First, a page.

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Wednesday, February 11, 2009

Manual Therapy: We can call this Western "Tui Na"

When was the last time you suffered from a really bad back pain or neck pain?

I know a lot of patients who would visit a Chinese Sinseh for "Tui Na" (Manipulation and massage) whenever they suffer a back pain and then also come to the clinic for some painkillers and muscle relaxants.

"Tui Na" is a very effective way to release muscle spasms and re-align bones and joints which might be out of place due to pain and inflamation. However, finding a good practitioner is critical because a lot of harm can be done if the practitioner is inexperienced.

In modern medicine, we have a branch of physiotherapy that specializes in manual therapy which essentially does "Tui Na" but with a scientific understanding of the anatomy and physiology of the causes of backpain. Not every physiotherapist does manual therapy because these therapists have to go through a few more years of post graduate training in order to earn their Masters degree. In Australia, where I trained in medicine, manual therapy is a very well established practice. In Singapore, it is still in the developmental stage but there are more and more physiotherapists who are being trained to do manual therapy.

Our clinic has started referring such cases of back and neck pains to Core Concepts, a group of physiotherapists who specialise in manual therapy and sports injuries. I have asked Sylvia Ho, one of the senior physiotherapists to contribute the following article about Manual Therapy so that you are aware about this the next time you have a "pain in the neck".

What's Manual Therapy?

Article by Sylvia Ho

Manual Therapy is an area of manual medicine treating musculoskeletal conditions; conditions related to the muscles, bones, joints, connective tissues such as tendons and ligaments, spinal discs and the nervous system that enables them to all work together. Manual therapy covers a broad range of techniques and perhaps easiest to define as an approach not based on the use of electrical and/or electronic devices such as traction machines, TEN, EMG and shortwave diathermy machines.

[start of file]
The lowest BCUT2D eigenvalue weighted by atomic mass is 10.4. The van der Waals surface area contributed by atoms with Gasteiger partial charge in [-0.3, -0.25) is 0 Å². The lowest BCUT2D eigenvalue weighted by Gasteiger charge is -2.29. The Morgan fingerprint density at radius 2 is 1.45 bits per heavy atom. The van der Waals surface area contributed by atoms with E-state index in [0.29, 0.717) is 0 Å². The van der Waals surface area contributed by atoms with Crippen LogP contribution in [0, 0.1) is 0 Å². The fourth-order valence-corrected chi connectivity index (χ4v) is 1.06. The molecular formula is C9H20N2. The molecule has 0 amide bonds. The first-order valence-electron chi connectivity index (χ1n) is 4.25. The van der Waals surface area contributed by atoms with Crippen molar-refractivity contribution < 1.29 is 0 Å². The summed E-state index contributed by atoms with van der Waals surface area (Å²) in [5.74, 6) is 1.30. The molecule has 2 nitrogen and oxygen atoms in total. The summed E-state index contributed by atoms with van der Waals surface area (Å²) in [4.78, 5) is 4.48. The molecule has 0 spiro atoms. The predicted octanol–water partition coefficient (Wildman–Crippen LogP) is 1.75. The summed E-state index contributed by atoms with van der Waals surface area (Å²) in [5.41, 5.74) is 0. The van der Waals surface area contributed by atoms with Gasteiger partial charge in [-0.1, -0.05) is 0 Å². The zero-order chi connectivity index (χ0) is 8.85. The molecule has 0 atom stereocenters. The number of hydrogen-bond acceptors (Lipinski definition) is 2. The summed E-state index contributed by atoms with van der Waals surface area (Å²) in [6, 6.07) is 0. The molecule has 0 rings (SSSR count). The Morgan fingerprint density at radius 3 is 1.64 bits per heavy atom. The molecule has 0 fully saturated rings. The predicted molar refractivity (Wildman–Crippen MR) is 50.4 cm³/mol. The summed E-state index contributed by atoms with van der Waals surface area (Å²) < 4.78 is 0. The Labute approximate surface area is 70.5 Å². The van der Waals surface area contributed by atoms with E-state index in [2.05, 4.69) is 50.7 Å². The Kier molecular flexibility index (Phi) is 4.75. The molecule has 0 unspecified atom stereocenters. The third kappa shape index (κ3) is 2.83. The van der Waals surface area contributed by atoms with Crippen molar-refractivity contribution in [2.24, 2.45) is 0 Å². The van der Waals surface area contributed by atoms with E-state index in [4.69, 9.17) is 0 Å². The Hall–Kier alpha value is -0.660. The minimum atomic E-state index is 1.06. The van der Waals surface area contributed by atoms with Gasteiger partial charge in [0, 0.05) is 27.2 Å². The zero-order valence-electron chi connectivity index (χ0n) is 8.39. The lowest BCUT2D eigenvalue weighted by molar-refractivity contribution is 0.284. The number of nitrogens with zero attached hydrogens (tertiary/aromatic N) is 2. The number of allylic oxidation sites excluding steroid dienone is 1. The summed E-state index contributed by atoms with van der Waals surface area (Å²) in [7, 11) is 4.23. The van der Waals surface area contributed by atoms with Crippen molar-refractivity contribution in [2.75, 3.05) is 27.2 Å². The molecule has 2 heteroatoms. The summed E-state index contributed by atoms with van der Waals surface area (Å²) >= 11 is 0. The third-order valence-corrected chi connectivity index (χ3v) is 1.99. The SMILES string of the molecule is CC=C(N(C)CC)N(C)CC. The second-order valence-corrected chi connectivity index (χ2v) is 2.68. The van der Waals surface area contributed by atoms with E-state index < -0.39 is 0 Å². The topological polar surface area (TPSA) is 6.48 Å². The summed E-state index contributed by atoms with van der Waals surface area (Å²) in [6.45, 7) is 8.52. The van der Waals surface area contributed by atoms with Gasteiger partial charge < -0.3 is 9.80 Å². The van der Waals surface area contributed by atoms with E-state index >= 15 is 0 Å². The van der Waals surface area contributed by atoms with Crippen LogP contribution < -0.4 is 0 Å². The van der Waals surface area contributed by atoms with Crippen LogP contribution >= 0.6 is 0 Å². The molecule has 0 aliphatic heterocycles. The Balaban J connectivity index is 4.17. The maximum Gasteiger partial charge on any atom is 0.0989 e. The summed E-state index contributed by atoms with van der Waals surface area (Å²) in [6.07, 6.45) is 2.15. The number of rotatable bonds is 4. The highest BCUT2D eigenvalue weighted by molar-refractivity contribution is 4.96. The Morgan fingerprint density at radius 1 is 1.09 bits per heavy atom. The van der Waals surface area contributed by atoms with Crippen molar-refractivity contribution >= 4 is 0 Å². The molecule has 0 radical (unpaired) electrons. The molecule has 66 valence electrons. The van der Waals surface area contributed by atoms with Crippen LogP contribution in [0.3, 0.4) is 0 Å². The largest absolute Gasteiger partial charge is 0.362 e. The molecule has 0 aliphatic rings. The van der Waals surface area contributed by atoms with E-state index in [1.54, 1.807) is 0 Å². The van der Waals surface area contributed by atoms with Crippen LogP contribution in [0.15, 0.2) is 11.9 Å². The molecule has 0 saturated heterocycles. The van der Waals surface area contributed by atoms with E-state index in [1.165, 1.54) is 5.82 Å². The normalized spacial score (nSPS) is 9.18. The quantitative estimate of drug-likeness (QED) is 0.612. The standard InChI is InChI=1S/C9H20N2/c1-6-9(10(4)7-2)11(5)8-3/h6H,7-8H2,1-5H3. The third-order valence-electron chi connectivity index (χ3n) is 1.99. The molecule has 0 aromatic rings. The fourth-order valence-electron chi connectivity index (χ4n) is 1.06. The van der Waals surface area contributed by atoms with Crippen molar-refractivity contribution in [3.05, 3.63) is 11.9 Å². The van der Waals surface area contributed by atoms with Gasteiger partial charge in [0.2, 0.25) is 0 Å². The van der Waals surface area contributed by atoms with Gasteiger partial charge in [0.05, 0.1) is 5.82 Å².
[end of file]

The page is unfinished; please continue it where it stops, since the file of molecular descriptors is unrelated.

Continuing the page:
As with most other areas of specialties, there are two broad areas of manual therapy – the techniques and the critical diagnostic analysis.

Manual Techniques

First, there are the techniques. These can range of myofascial trigger point release of tight muscles, spinal manipulation or mobilization to release tight joints, neuromuscular retraining correct the muscle activation pattern, sports taping to provide support to joints to something more basic like deep tissue massage. Manual therapy is not technique specific but rather includes a very broad range of technique to enable proper musculoskeletal functioning. This area is the most visible area and perhaps most familiar to the general public.

Critical Diagnostic Analysis

It is the second area that manual therapy comes into its own – critical diagnostic analysis. Determining what is the immediate cause of the pain is often straight forward such as a muscle strain in the back or a nerve impingement in the lumbar spine. Treatment in such cases using TENS machine on the area of pain or traction is simple and can be effective to address the immediate pain. But these treatments usually have no lasting effect as they do not address the 2nd or higher level causes of pain. It is like driving a car with a leaking radiator. The car overheats when there is no water in the radiator. Filling up the radiator solves the immediate overheating problem. But if the leak continues, the radiator will soon empty again and cause the engine to overheat.

So a manual therapist must probe further, “Why is the muscle strained?” Because of the musculoskeletal system in the human body are all interconnected, answers can sometimes be found rather far away from the pain site and not immediately intuitive. Here is an interesting case study of found at our online journal (MCR) – Mal-Aligned Rib .

Manual therapists usually work with a team of massage therapists and sports rehabilitation trainers to assist with the manual treatment and exercise rehabilitation once the root cause of the problem is diagnosed.

About Sylvia Ho

Sylvia graduated from the University of Sydney, Australia with a Bachelor of Applied Science (physiotherapy) in 1995 and subsequently obtained her Master in physiotherapy, specialising in manipulative therapy from University of Melbourne, Australia. Her current interests are in treating back and neck pain and improving sports performance through sport specific exercises. She is actively involved in educational talks to organisations such as JP Morgan, Ministry of Finance, clubs and fitness centres and is also a specialist advisor to MyHealthScanner, the region's first on-line real-time health screening tool for 27 major conditions.


You can visit Core Concepts website here
She is a regular contributer to Musculoskeletal Consumer Review

1 comment:

Anonymous said...

Dear Doctor Leslie,

Actually most, if not all, physiotherapists do learn and engage the use of manual therapy in their treatment, regardless of their specialisation. For example, if you have a stroke patient who is unable to bend the ankle joint due to swelling, gliding (part of manual therapy) of the tarsal bone can then be performed.
The branch of post-graduate specialisation which you were referring to is actually Manipulation, which I guess is a more complicated form of manual therapy.

By the way, I really enjoy reading the ieatishootipost blog. Do keep up the good work!

Jake